• $\begingroup$ @Tardigreat Being Warm to touch at room temperature indicates it is a poor heat regulator. The Material likely is a bad thermal conductor because it isn't transferring the heat around. Compare this with metals which will feel cold to touch at room temperature, because they are great heat conductors. $\endgroup$ – Shadowzee Oct 9 at 23:23

You want antlers.


irish elk antlers

Antlers are specific to the deer family. Unlike horns, antlers are bone and so have blood flow thru them. This will allow heat transfer up from the body. Antlers also occur in ramified, spatulate shapes (like the Irish elk antlers depicted) with large surface areas to emit heat. Of course antlers are also weapons and used in heat butting contests against conspecifics, as well as to deter predators.

  • $\begingroup$ Isn't that only during the velvet/growing stages of the antler. Once that stage is over and you have your traditional antler, it is effectively the same thing as a horn. It even falls off once the season is over. $\endgroup$ – Shadowzee Oct 9 at 4:06
  • $\begingroup$ What could you do to deter bruising during intraspecific fighting if the horns have a large supply of blood in them? I'm sure there is a way to have a happy middle between not damaging the blood vessels in regular collisions and still being able to radiate a sizable amount of heat. $\endgroup$ – Tardigreat Oct 9 at 7:07
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    $\begingroup$ @Tardigreat - do not deter bruising. This is fighting! If you are worried about getting bruised you should stick to composing love poems. If you fight and hit hard enough to break off a vascularized antler spike it will hurt and it will bleed and then it will stop. That does not mean you have lost the fight. $\endgroup$ – Willk Oct 9 at 14:37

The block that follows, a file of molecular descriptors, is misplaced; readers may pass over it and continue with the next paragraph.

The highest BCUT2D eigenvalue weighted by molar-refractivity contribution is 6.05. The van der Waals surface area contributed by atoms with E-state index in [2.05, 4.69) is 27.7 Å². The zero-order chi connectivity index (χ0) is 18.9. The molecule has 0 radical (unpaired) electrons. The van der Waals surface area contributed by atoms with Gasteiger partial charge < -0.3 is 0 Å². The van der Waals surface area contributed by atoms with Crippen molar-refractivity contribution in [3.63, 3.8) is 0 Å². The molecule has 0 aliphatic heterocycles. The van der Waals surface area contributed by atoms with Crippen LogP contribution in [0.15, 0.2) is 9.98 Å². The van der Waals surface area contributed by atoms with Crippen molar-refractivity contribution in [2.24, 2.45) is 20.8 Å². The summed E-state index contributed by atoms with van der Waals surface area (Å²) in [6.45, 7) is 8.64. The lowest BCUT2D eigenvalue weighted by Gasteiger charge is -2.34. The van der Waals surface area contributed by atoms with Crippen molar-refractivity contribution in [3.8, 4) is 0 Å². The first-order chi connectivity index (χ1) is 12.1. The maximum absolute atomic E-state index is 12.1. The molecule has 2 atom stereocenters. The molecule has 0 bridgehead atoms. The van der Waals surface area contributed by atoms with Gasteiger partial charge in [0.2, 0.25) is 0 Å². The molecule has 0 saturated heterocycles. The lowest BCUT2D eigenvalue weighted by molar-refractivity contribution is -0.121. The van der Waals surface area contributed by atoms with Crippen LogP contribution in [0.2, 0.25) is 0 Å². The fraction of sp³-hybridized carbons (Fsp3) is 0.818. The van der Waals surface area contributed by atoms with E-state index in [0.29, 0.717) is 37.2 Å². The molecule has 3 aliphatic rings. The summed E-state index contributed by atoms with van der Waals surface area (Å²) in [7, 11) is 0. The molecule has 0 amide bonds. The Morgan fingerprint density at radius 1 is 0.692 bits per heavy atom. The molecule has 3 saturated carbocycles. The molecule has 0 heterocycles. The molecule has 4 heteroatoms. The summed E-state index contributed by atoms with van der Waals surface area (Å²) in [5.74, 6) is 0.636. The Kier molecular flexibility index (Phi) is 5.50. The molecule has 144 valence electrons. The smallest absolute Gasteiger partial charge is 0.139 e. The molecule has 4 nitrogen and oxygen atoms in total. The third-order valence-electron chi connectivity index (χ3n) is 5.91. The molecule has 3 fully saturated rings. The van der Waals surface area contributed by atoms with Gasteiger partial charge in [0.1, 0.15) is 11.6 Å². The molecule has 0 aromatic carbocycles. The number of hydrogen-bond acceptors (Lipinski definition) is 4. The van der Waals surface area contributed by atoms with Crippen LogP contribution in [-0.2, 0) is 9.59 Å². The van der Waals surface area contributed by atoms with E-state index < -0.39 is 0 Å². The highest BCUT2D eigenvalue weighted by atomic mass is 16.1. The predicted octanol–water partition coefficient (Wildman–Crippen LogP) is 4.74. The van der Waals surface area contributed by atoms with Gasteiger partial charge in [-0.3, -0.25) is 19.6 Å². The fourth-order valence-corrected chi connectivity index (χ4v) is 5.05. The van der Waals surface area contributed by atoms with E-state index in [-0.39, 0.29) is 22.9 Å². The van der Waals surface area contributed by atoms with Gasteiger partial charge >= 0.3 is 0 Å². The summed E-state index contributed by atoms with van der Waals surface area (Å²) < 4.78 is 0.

Different body functions are usually handled by different organs or structures. Heat radiation requires large surfaces, while horns and other weaponry requires strength and the ability to concentrate or dissipate force (concentrate for damage, dissipate for protection).

Elephants, for example, have large ears for heat dissipation and separate tusks for use as weapons Stegosaurus had heat dissipating fins on the back and protected itself using spikes on the tail

enter image description here

Reconstruction of two Stegosaurus species

So the creature is most likely going to evolve a separate structure for dealing with heat, either external radiator surfaces or possibly some sort of internal mechanism like the air spaces in birds to radiate and dump heat into. A more exotic alien biology might have evolved something like a heat sink, requiring the creature to retire to a safe place after exertion to allow heat to flow out of the heat sink organ, or perhaps might carry some sort of expendable coolant, drinking a large amount of water prior to exertion and ejecting the hot water afterwards (sweating is not an exact analogy of how humans do this, but it is possible to amplify the idea, perhaps the creature spits or urinates the hot fluid).

Look at how this is done in nature for ideas.